6. Practice & Preach!
Once everything is done I practice the entire message at least two times as if I was preaching it live. The goal of practicing this many times is NOT to turn it into a performance but to rather absorb the message. I cannot preach something that hasn’t first changed my own heart. When it comes to Sunday morning and I have the opportunity to share the message with my congregation, I usually do so without any notes. I try to make it more conversational by only using my Bible and maybe some words jotted down on the page but other than that I try to prepare myself adequately while trusting that the Holy Spirit will give me illustrations and words of encouragement during the preaching of the message that I hadn’t thought of in my preparation.


This is a weekly rhythm that I absolutely love and it is vital to the life of the church. For those of you that attend Renovation Church who may sometimes get frustrated that I am not always available –  I just know that if I neglect to spend time in the Scriptures for both my personal prayer time and for message preparation, our church will die. Also, keep in mind that I do all of this in addition to working part-time at Southeast Tech, going to school full time for my Master’s Degree, and more importantly as a husband and a dad! I really DO love you and that is why I sometimes need to block out large chunks of time to be alone with God in preparation for Sunday! 

Am I “Wasting” my Gifting in Garretson?

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As many of you know, I am the pastor of a church plant in Garretson, South Dakota. When I explain this to other pastors they often look at me with utter confusion. Why would a young, gifted, and “charismatic” pastor seek to plant a church in a town of 1,200 people? Surely I am “wasting” the gifts that God has given me, right?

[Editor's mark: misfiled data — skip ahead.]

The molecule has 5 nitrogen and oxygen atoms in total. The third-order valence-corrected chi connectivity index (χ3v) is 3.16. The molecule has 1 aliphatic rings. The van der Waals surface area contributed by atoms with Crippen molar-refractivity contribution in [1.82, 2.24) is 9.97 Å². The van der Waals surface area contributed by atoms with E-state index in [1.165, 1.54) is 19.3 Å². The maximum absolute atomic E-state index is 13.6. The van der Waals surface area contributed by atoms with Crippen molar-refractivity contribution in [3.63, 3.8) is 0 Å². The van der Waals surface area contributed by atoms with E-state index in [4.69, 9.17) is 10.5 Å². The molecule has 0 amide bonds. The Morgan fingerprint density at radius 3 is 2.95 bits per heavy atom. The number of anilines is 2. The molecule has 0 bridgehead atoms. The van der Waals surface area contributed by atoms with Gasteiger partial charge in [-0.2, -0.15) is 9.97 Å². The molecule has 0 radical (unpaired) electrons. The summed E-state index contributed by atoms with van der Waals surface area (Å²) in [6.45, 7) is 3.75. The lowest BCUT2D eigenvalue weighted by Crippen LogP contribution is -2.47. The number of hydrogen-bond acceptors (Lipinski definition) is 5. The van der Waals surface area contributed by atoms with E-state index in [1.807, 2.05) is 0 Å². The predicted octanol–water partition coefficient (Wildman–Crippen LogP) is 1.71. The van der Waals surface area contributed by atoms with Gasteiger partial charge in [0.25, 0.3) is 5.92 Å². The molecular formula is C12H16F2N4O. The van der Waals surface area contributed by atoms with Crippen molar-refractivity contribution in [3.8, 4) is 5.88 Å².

The church I pastor has about 80 people who consider the church their home and an average weekly attendance of around 60 people… oh and we do not even have a building! I even work a second job so that I can do ministry in my small town. Wouldn’t it be better if I applied for a position in a large church with a full-time salary and benefits?

I don’t think so.

Small towns NEED healthy churches. Unfortunately, many pastors go to small towns as a stepping stone to build ministry experience before they can apply for a large church in a big city. This disguises itself as professional ambition – as if pastoral ministry was a career rather than a calling. The reason many churches in small towns are unhealthy is because a new pastor arrives every 3 – 5 years. The people in the church know the pastor is not committed to the people so they refuse to follow any type of vision he/she casts for the church – and understandably so!

This Sunday at Renovation Church we are welcoming our first people into church membership. I am going to share a message from Acts 2:42 – “They devoted themselves to the apostles’ teaching, to the fellowship, to the breaking of bread, and to prayer.” One of the things I will point out is that the early church devoted themselves to “the fellowship.” Not a building. Not an institution. Not a celebrity pastor. To the fellowship – the people of God in a local area who gather together to receive the sacraments and hear the preaching of God’s Word.

Why should pastors expect their people to be committed to “the fellowship” if we aren’t?

Ashley & my goal for Renovation Church is to remain in the same small church… in the same small town… for the next 40 years or so until I retire. My hope is to pastor only one church my entire pastorate. I seriously have no plans or ambition to go to a more “successful” church.

If you are a pastor in a rural community, I plead with you to consider staying in your community for longer than 3 – 5 years.

Pastoral ministry is a calling – not a career. 

Lutherans, Catholics, & Renovation Church!

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Monday and Tuesday of this week I had the honor of running sound/video for a Lutheran Conference at Sioux Falls Seminary. This morning (Wednesday) I attended Mass at St. Rose of Lima in Garretson. This afternoon I began working on an expository sermon from John 6 to proclaim to the church I pastor – a nondenominational church called Renovation Church.